STILLWATER— As the novel coronavirus continues to make its way back and forth across the country, scams related to COVID-19 continue to multiply. Fake contact tracing has added to the growing list of ways to take advantage of people.
Oklahoma has been seeing a spike in the number of cases of the virus as businesses begin to open up across the state, said Cindy Clampet, Oklahoma State University Extension assistant resource management specialist.
“One of the provisions of the federal CARES Act allows state health departments to hire what are called ‘contact tracers’ in an attempt to help slow the transmission of the virus,” Clampet said. “We have about 600 contact tracers in Oklahoma.”
A contact tracer will contact the person who has tested positive and ask about recent social contacts at work, travel and special events, as well as interactions with family and roommates. Clampet said the tracer will also gather information regarding the infected person’s health and symptoms, and in return, provide information on how to quarantine, socially distance and test further.
A legitimate tracer will not ask for any information that can be used for identity theft, such as social security numbers, bank account/routing numbers, insurance, credit card numbers, Medicare/Medicaid numbers, the ability to pay for testing/treatment or similar details.
“Unfortunately, as we’ve seen in the past, scammers already are coming out posing as contact tracers,” she said.
“Because contact tracers will be around for the foreseeable future, it’s important for the public to know what the contract tracers can and cannot do.”
The first clue is that a real tracer is not allowed to give out information about the identities of other people.
“If you receive a call and the caller names the person you were exposed to, this is a clear sign the caller isn’t a legitimate contact tracer. These scammers also are using text messaging and email as means of contacting unsuspecting people,” she said.
A typical scam goes something like this: An online email suggests that someone who came in contact with you has tested positive for COVID-19, so you should self-isolate and get tested. Then the trap beckons: “Click here for more information.”
“Whatever you do, don’t click the link,” Clampet said. “It could download harmful malware onto your device that allows the scammer to access person and financial information that can be used to steal money and your identity.”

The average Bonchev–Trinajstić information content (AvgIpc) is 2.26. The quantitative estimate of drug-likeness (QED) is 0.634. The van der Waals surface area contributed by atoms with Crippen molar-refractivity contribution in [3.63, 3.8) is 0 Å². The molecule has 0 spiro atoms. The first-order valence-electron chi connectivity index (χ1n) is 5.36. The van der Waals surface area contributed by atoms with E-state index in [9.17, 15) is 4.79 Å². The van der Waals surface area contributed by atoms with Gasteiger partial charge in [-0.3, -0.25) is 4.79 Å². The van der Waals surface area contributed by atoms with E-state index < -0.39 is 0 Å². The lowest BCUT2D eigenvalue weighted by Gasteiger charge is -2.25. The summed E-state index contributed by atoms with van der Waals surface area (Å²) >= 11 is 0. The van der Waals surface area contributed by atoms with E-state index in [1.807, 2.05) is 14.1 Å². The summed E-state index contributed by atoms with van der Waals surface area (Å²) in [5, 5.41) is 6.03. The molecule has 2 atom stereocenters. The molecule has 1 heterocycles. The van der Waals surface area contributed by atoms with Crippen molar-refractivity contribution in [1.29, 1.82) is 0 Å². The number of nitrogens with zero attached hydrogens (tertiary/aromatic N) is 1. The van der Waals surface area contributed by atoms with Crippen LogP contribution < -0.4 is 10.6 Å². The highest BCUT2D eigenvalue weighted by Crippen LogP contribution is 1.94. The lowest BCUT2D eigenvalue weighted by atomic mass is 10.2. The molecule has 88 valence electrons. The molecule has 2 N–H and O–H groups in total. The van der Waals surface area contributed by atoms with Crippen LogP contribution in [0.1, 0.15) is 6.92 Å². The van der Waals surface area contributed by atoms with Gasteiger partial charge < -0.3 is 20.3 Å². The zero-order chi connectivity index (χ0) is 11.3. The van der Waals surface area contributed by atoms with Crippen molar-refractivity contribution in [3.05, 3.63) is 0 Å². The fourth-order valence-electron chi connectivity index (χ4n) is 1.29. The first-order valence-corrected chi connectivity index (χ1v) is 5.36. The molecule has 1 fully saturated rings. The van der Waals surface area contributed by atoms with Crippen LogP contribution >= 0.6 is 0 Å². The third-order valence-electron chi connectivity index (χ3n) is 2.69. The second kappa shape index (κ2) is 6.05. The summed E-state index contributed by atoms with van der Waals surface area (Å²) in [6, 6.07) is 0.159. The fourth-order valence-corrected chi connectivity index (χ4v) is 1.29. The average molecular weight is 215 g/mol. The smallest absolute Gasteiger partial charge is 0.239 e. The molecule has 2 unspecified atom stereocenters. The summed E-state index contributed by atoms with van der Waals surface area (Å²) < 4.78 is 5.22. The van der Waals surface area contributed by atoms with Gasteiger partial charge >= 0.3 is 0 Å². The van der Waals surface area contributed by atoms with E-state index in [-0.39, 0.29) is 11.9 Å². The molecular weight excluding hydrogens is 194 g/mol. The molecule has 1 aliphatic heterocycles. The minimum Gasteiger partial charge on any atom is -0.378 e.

Another variation on the scam involves a smartphone app that provides information about the infection rate in the local area. The app promises an alert if you’re close to a person who is a positive carrier of COVID-19.
“If you see an advertisement for this app or receive information via email, don’t download it. Any app you want to download on your phone should be done through your app store,” she said.
Those who receive what appear to be fraudulent email messages should simply delete them.
Clampet also suggests:
Use multifactor authentication which requires two or more credentials to login to your account.
Enable auto-updates for your operating system.
Back up data on personal devices regularly to avoid losing valuable information in case of malware or ransomware.
Other new scams people are now dealing with are false charity groups or individuals asking for donations for people hurt by riots or the economic shutdown. These may show up as a GoFundMe or other account which makes it easy to click and donate.
“Do your homework and research the group or person raising the money before clicking to donate,” Clampet said. “Even if the information on the site fits with your beliefs and values, the person who set it up could be a scammer looking to make a fast buck. It’s important to do your research.”